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I have one solution with multiple projects inside:

Project1 - Class Library Project2 - MVC Project3 - Class Library Project4 - WCF

I now want TFS to build all projects but also automatically deploy the MVC project to http://somehost/MVC and the WCF to http://somehost/WCF.

I have tried to change my build definition but it is only the MVC that gets deployed.

By the way: Gated Check-in is enabled on the TFS.

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Just setup two builds, one for the MVC project and one for the WCF service. Both builds can run when you check-in the solution. – Horizon_Net Jun 20 '14 at 8:47
up vote 2 down vote accepted

I had this exact issue, and I solved it by manually editing the project files.

This way TFS will deploy both projects on build. Note the build configuration names - I've created these especially for my TFS build definitions to point at (I have 2 build definitions: Dev & QA). Applying the propery group to these definitions mean the projects don't get deployed every time you build the projects in your dev environment when running the debug config. It also means that I can deploy to different locations depending on whether I'm running a QA or Dev build.

Example:

<PropertyGroup Condition="'$(Configuration)|$(Platform)' == 'DEV-BUILD-|AnyCPU'">
    <DebugSymbols>true</DebugSymbols>
    <DebugType>full</DebugType>
    <Optimize>false</Optimize>
    <OutputPath>bin\</OutputPath>
    <DefineConstants>DEBUG;TRACE</DefineConstants>
    <ErrorReport>prompt</ErrorReport>
    <WarningLevel>4</WarningLevel>
    <DeployOnBuild>true</DeployOnBuild>
    <DeployTarget>MsDeployPublish</DeployTarget>
    <MSDeployPublishMethod>RemoteAgent</MSDeployPublishMethod>
    <MSDeployServiceUrl>http://DEV-SERVER-ADDRESS</MSDeployServiceUrl>
    <DeployIisAppPath>PROJECTminder.API-MAINTENANCE</DeployIisAppPath>
    <UserName><MACHINE-NAME>\BuildUser</UserName>
    <Password>*****</Password>
    <AuthType>Basic</AuthType>
    <AllowUntrustedCertificate>true</AllowUntrustedCertificate>
  </PropertyGroup>
  <PropertyGroup Condition="'$(Configuration)|$(Platform)' == 'QA-BUILD|AnyCPU'">
    <DebugType>pdbonly</DebugType>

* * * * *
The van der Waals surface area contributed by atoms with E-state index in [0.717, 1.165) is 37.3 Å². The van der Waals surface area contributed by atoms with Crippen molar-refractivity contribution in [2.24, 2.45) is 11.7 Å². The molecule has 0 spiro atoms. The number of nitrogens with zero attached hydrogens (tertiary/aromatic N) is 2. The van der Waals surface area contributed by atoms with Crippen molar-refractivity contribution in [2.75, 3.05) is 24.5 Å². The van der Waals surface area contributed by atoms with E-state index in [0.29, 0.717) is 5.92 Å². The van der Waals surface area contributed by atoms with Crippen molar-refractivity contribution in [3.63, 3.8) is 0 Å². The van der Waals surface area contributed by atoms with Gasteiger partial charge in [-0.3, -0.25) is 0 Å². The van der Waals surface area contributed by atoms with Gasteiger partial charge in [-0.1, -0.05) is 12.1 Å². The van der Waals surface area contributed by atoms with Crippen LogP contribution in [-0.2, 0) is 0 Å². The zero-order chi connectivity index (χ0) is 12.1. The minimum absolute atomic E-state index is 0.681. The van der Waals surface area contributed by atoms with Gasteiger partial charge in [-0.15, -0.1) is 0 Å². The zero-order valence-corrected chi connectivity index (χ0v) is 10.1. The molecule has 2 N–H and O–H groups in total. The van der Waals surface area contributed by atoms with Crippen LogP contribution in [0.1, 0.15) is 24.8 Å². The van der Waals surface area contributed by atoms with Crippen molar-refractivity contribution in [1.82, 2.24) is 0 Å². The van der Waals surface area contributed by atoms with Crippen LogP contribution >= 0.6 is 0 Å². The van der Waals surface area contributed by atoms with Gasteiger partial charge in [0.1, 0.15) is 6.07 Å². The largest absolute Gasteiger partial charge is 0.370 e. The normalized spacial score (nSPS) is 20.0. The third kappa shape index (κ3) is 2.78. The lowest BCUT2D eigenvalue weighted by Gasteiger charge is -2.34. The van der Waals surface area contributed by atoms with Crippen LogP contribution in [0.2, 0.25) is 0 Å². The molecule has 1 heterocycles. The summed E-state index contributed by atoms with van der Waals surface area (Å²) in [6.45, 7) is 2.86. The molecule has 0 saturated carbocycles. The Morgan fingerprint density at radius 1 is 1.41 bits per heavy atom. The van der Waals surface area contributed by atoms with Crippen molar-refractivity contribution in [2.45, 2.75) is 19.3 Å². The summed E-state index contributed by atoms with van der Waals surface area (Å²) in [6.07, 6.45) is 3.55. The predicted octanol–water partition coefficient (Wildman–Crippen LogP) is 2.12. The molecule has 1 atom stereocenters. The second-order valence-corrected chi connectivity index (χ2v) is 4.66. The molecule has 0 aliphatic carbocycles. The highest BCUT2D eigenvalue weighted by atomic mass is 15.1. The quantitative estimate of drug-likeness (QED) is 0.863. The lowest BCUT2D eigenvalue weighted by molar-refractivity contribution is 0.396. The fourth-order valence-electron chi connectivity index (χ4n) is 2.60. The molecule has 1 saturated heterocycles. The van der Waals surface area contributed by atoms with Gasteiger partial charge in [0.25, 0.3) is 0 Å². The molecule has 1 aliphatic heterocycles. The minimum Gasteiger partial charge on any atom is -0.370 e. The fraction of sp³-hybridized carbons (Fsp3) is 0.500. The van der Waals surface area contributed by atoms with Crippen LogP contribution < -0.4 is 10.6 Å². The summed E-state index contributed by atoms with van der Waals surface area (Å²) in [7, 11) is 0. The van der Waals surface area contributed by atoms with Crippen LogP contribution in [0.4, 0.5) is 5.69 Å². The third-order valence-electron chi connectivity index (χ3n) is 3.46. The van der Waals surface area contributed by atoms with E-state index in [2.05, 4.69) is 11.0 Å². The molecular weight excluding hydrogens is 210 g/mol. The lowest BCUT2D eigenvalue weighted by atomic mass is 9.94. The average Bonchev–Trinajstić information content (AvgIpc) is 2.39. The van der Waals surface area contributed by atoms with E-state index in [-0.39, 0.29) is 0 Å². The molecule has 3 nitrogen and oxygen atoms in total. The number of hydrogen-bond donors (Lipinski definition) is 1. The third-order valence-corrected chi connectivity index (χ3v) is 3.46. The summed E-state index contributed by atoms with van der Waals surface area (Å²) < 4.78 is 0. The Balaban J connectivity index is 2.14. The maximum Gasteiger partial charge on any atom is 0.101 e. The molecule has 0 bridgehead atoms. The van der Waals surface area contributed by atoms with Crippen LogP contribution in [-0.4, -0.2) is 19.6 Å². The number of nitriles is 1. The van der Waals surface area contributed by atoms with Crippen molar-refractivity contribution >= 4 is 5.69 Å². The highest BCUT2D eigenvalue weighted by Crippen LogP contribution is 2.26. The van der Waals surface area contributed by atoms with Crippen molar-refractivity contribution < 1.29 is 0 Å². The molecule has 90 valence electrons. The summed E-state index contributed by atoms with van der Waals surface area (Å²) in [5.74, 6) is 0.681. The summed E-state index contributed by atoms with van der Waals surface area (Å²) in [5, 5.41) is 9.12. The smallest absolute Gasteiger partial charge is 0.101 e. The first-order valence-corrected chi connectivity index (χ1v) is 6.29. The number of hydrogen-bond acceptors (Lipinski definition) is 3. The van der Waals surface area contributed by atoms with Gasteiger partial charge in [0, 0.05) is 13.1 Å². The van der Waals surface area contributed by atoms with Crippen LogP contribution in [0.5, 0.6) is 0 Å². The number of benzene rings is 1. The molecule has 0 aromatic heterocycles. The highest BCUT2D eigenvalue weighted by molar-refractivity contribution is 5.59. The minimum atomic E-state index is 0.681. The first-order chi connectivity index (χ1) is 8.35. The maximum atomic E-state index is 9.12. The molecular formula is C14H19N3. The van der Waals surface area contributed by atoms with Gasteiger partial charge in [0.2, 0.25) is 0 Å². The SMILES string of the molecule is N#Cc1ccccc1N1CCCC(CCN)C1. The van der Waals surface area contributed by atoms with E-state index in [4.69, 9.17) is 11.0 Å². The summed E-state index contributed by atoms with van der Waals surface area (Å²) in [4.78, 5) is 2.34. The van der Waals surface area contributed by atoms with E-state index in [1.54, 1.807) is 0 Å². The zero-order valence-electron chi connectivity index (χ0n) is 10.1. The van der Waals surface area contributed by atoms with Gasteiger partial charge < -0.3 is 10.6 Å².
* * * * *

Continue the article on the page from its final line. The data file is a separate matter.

<Optimize>true</Optimize>
    <OutputPath>bin\</OutputPath>
    <DefineConstants>TRACE</DefineConstants>
    <ErrorReport>prompt</ErrorReport>
    <WarningLevel>4</WarningLevel>
    <DeployOnBuild>true</DeployOnBuild>
    <DeployTarget>MsDeployPublish</DeployTarget>
    <MSDeployPublishMethod>RemoteAgent</MSDeployPublishMethod>
    <MSDeployServiceUrl>http://QA-SERVER-ADDRESS</MSDeployServiceUrl>
    <DeployIisAppPath>PROJECTminder.API</DeployIisAppPath>
    <UserName><MACHINE-NAME>\BuildUser</UserName>
    <Password>*****</Password>
    <AuthType>Basic</AuthType>
    <AllowUntrustedCertificate>true</AllowUntrustedCertificate>
  </PropertyGroup>

Update:

I should add that this was my solution for VS2010. I believe in newer versions (2012+) you can actually define publish profiles per project (.pubxml) which TFS will pick up.

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This is what I ended up using too, just know that you can use custom parameters and you don't have to overload Configuration to make this happen – Allen Rice Mar 16 at 23:16

I use Octopus Deploy for this. With the default build process template you can trigger a Post-build Powershell script. In this script you can create NuGet packages, create a release and deploy them to a number of servers. In the Octopus Deploy documentation is a way to create packages to deploy Create Packages with TFS. There is a blog post about the integration of TFS and Octopus Deploy here.

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I would agree that octopus deploy is a much better way to go to handle deployments – David Masters Mar 18 at 9:16

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